BEMC is trying something new: a journal club. In february, we will start a monthly journal to accompany the BEMC talks as an experiment. The format is subject to change as we will adapt after gaining more experience in what works and what not. For now, we are thinking along the following lines:

Why another journal club?

Aren’t we already drowning in Journal clubs? Perhaps, but not with this kind of journal club. BEMC JClub is focussed on the methods of clinical research. Many epidemiological inclined researchers work at departments who are not focussed on methodology, but rather on a disease or field of medicine. This is reflected in the topics of the different journal clubs around town. We believe there is a need for a methods journal club in Berlin. Our hope for the BEMC JClub is to fulfill that need through interdisciplinary and methodological discussions of the papers that we read.

Who is going to participate?

First of all, please remember that the BEMC community focussed on researchers with a medium to advanced epidemiological knowledge and skill set. This is not only true for our BEMC talks, but also for our JClub.

Next to this, we hope that we will end up with a good group that reflects the BEMC community. This means that we are looking for a group with a nice mix in background and experience. That means that if you think you have unique background and focus in your work, we highly encourage you to join us and make our group as diverse as possible. We strive for this diversity as we do not want the JClub sessions to become echo chambers or teaching sessions, but truly discussions that promote knowledge exchange between methodologist from different fields.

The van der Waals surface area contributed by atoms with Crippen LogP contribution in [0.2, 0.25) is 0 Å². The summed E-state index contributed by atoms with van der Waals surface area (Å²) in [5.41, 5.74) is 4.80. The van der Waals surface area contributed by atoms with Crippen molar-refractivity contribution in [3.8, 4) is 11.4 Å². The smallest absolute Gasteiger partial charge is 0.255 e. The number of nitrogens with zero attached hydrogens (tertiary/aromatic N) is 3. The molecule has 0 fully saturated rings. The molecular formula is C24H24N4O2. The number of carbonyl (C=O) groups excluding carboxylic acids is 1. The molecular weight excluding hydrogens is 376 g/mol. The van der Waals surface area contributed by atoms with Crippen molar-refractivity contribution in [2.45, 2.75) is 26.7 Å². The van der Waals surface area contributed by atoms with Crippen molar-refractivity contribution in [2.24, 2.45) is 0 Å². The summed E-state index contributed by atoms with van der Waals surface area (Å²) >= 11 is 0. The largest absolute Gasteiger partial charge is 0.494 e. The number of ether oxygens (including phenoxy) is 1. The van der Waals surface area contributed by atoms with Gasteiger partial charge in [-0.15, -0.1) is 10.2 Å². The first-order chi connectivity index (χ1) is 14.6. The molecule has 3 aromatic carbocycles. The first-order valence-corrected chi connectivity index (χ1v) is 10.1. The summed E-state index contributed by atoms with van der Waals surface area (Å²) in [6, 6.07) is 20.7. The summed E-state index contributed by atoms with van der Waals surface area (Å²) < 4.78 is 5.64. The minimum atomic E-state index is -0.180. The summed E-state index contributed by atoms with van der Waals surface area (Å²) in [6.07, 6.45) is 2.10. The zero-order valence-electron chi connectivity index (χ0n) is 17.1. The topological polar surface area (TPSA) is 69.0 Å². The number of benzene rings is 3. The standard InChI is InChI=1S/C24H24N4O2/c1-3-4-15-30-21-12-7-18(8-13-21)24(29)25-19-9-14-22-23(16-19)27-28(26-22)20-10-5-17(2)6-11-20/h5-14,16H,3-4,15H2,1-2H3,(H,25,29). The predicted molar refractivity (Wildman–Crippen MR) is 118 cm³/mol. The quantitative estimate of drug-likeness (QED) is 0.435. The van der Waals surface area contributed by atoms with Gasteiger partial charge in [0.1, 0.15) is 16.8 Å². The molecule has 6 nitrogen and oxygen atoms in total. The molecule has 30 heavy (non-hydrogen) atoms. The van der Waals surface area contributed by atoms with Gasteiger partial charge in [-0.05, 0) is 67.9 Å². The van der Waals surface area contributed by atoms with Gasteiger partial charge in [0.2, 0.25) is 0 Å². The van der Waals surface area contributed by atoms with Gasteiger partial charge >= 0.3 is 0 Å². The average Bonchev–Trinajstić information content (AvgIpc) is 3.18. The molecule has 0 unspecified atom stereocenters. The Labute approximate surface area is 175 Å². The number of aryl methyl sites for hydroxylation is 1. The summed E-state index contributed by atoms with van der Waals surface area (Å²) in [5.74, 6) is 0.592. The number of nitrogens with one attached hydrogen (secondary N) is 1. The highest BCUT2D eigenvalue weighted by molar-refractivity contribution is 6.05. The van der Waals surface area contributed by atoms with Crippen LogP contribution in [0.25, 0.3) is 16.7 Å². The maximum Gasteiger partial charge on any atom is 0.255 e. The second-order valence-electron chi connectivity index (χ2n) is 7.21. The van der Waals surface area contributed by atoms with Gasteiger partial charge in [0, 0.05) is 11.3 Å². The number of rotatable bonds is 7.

What will we read?

Anything that is relevant for those who attend. The BEMC team will ultimately determine which papers we will read, but we are nice people and listen carefully to the suggestions of regulars. Sometimes we will pick a paper on the same (or related) topic of the BEMC talk of that month.

Even though the BEMC team has the lead in the organisation, the content of the JClub should come from everybody attending. Everybody that attends the Jclub is asked to provide some points, remarks or questions to jumpstart the discussion.

What about students?

Difficult to say. The BEMC JClub is not designed to teach medical students the basics in epidemiology. Then again, everybody who is smart, can keep up and contribute to the discussion is welcome.

Are you a student and in doubt whether the BEMC JClub is for you? Just send us an email.

Where? When?

Details like this can on the BEMC Jclub website. Just click here.

Starting a research group: some thoughts for a new paper

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It has been 18 months since I started in Berlin to start at the CSB to take over the lead of the clinical epidemiology research group. Recently, the ISTH early career taskforce  have contacted me whether I would be willing to write something about my experiences over the last 18 months as a rookie group leader. The idea is that these experiences, combined with a couple of other papers on similar useful topics for early career researchers, will be published in JTH.